Langford’s Joanne Cowan holds up the seven medals she collected from the recent world dragon boating championships in Adelaide

Langford’s Joanne Cowan holds up the seven medals she collected from the recent world dragon boating championships in Adelaide

Dragon boat paddler multi-medallist

Langford athlete hopes to get more kids involved

The Vancouver Island Paddling Club’s Gorging Dragons returned home from Australia with some hardware.

The local paddlers were in Adelaide competing in the 10th annual International Dragon Boat Federation’s Club Crew World Championships from April 1 to 7.

Langford resident Joanne Cowan was one of the athletes competing Down Under and proudly showed off the seven medals she helped earn.

But the road to Australia wasn’t easy.

Cowan has been paddling for five years, starting in a recreational league before transitioning to a competitive team.

“I was kind of going through withdrawal,” she recalled about her first season coming to an end. When she heard about a competitive seniors team that was starting up and would be training all year, it seemed like an obvious move, so she tried out.

She made the team and as a whole, the group set their sights on competing at nationals, which happened to be held in Victoria that year. The team placed in the top five at that competition and qualified for the world championships, which were held in Italy.

“We were over the moon,” Cowan said of reaching the worlds. The team paddled away from Italy with bronze and silver medals.

Once back in Canada, the team set a goal of making nationals once again. Last summer it was held in Wellington, Ont., and again the local paddlers finished in the top five, earning their spot to compete in Adelaide.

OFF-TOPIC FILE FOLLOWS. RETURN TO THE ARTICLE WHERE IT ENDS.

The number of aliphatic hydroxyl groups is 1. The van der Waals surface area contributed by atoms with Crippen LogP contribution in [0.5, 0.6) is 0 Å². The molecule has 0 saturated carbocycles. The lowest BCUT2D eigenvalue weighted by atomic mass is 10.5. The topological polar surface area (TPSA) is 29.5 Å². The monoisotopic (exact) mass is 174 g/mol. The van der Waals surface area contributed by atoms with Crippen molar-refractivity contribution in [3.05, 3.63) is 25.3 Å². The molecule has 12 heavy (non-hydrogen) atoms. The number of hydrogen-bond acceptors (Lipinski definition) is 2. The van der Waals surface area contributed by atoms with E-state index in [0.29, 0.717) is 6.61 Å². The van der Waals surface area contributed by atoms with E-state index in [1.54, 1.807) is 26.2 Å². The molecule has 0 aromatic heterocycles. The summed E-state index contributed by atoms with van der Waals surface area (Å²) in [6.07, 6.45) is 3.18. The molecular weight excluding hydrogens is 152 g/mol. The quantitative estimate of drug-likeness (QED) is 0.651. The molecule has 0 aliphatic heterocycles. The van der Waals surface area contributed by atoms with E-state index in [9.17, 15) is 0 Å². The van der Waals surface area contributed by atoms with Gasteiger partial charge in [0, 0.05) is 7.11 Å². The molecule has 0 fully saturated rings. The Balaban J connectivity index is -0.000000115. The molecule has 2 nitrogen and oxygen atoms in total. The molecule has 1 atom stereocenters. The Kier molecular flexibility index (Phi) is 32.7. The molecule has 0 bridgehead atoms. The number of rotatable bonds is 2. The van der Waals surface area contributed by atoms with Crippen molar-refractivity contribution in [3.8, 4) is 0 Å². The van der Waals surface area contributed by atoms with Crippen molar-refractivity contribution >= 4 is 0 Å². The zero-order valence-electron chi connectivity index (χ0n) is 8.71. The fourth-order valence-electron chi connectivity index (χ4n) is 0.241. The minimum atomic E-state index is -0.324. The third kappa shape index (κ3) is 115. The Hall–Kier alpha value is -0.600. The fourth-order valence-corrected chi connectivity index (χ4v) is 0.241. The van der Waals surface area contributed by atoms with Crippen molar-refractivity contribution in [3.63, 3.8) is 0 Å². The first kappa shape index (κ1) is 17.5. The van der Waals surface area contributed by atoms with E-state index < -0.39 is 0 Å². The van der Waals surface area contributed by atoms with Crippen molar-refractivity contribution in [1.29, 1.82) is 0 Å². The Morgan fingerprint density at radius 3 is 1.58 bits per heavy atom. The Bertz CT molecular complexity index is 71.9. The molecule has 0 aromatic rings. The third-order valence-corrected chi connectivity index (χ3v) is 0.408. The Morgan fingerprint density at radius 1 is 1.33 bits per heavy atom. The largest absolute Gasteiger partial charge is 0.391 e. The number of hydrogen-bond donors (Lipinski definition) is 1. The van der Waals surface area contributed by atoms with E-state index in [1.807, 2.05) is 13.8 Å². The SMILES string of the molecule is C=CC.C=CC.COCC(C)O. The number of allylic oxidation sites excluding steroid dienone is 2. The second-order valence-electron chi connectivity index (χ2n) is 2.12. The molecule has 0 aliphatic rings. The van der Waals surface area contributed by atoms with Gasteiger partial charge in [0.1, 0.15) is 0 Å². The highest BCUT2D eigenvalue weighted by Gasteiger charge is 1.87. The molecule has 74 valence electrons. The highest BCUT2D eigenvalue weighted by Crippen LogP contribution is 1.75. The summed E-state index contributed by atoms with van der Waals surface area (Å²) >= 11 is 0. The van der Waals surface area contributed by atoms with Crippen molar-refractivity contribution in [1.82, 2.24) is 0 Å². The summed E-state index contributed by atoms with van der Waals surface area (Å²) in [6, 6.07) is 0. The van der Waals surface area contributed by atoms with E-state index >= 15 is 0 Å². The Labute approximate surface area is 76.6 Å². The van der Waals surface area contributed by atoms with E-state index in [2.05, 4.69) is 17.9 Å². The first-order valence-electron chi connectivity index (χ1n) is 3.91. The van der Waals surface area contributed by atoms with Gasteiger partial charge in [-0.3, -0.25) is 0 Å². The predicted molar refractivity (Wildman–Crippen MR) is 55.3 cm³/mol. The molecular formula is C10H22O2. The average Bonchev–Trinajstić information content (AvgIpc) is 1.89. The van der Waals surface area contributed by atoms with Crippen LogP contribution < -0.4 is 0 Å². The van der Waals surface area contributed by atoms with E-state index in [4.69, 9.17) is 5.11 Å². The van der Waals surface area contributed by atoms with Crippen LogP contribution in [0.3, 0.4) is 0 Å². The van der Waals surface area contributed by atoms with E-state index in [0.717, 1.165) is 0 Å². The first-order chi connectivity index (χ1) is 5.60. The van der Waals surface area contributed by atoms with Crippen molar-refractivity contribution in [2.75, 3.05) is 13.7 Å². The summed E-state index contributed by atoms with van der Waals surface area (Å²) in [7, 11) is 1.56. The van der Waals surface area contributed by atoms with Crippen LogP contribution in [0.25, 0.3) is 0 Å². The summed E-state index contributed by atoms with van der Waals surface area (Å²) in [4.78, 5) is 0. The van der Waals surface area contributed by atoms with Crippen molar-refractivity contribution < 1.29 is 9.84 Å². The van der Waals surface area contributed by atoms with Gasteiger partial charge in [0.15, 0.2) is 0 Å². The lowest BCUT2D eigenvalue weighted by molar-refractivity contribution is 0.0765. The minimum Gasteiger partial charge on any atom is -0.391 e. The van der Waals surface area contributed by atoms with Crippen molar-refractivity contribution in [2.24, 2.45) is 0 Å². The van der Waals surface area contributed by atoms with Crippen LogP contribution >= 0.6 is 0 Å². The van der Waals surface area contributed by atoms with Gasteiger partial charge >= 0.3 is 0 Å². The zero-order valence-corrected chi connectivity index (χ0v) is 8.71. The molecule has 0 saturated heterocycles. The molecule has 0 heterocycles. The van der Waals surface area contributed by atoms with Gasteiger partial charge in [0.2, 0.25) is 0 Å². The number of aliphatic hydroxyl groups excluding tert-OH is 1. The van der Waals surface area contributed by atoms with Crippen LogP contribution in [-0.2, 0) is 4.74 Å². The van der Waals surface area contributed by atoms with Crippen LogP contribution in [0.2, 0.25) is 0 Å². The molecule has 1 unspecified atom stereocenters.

“So off we went to Australia and we did so well. We’re so proud,” she said. “It’s just been a trip and a half.”

The competition offers three age groups for seniors to compete in: A (40 plus), B (50 plus) and C (60 plus). Cowan said the local club sent three C teams and a B team to compete in Australia, and she paddled in seven races with the C teams.

The C women’s 2,000 metre race was a strong start for Cowan and the rest of the team. “Our goal was to just get out front and stay out in front,” she said, showing off the gold medal the team won that race.

The 2,000 m race went a little differently for the open division team, which is a mixed-gender boat, filled with the club’s best paddlers. “It was so dramatic,” she said. “We almost dunked the boat.”

Waves were washing over both sides of the boat during the race. “The seventh member of the team just had to shovel water out of the boat,” she added, noting he only spent about half the race paddling.

The open team claimed the silver medal for that race.

For the 500 m races, the women’s boat took bronze, the mixed boat claimed silver and the open boat notched another gold medal for the club.

The 200 m race, “which is the fastest race you can imagine,” said Cowan, saw the open boat win a gold medal, the mixed take a silver and the women’s placed fourth.

“We were just blown away … It was such a reward, all that hard work paying off.”

But Cowan said they couldn’t have done it without their three excellent coaches. “We’re really lucky,” she added, noting the coaches set the goals and the team practised really hard to meet them.

The competition also opened her eyes to the opportunities in the sport for younger athletes. Cowan stayed in Australia a few extra days to volunteer at the youth races. Seeing all of the young athletes competing, she said, inspired her to get more local youth involved in the sport she loves.

For more information on the Vancouver Island Paddling Club and dragon boat racing go to